Would your employees know how to recognise a CEO fraud email? Regardless of the size of your business, you could soon find yourself on the receiving end of a scam that could cost your company.
CEO fraud is a business owner’s worst nightmare. Imagine discovering that your business has just transferred a substantial amount of money to somebody as part of a scam. CEO fraud is a reality that an increasing number of businesses face around the world. During a six month period last year, there were reports of 994 cases of CEO fraud in the UK. And over in the U.S., the FBI reports that last year, CEO fraud emails attempted to steal around 5.3 billion dollars from American businesses.
What is CEO fraud?
With this email scam, cyber criminals parody company email accounts and impersonate managers or CEOs in an attempt to trick employees into transferring money, sharing credit card information, passwords and other valuable data. The request might look legitimate, but it’s not a genuine request or bank account. The fraudsters then move the money on to other accounts, while closing the original account, which makes it almost impossible to trace.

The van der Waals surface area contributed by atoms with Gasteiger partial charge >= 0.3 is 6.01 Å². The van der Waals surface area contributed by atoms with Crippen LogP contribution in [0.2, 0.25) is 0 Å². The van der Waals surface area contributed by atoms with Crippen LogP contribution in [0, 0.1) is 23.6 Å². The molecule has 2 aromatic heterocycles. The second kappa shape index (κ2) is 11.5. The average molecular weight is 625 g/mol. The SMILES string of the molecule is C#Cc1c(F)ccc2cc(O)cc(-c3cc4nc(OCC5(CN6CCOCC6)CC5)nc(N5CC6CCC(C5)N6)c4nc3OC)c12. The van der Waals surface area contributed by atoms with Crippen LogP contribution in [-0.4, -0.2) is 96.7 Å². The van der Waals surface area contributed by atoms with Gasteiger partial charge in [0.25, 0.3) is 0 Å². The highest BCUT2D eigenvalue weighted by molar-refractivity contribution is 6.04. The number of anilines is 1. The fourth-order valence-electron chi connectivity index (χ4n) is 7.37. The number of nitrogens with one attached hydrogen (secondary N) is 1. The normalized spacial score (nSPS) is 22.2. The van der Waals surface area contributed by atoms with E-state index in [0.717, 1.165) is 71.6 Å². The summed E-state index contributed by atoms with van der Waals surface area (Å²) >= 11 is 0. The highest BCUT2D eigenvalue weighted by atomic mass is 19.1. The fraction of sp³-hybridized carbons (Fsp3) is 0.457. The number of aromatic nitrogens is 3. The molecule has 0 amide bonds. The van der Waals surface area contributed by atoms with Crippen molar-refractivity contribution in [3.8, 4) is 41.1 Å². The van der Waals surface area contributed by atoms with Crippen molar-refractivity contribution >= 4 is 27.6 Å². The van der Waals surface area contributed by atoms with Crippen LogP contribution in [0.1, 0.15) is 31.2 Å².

Quite often, a CEO email scam includes:
- Someone posing as the head of a company instructing staff to make a wire transfer into the fraudster’s account.
- Fraudsters acting as a bank’s IT department saying they want to make a test transfer. But of course, it’s not a test.
- Scammers posing as a supplier and asking the recipient to pay outstanding invoices into a new bank account.
- Links within phishing emails containing malware which authorises many small payments to the fraudster’s account.
How to spot a CEO fraud scam
Every day your employees may be exposed to sophisticated phishing and ransomware attacks. Providing appropriate training will help them to always think carefully before they click. Security awareness training is key to making sure they can spot these types of cyber-attacks, particularly for those staff who are authorised to transfer money. The main pointers to look out for include:
- Display name
- Sender’s domain name
- Particular keywords, like bank transfer or wire transfer.
Protecting your business
It’s up to each individual business to put measures in place to protect themselves. Training is key; making sure employees are on alert and understand the process to report suspected fraudulent requests. It is also important that they are able to identify genuine calls and emails from the CEO, perhaps by using a code number or word as a part of the email. Businesses should always remain on their guard and ensure all staff are aware of potential phishing scams. The entire organisation should become responsible for cyber security, after all the risk is a very large bill – potentially millions of pounds.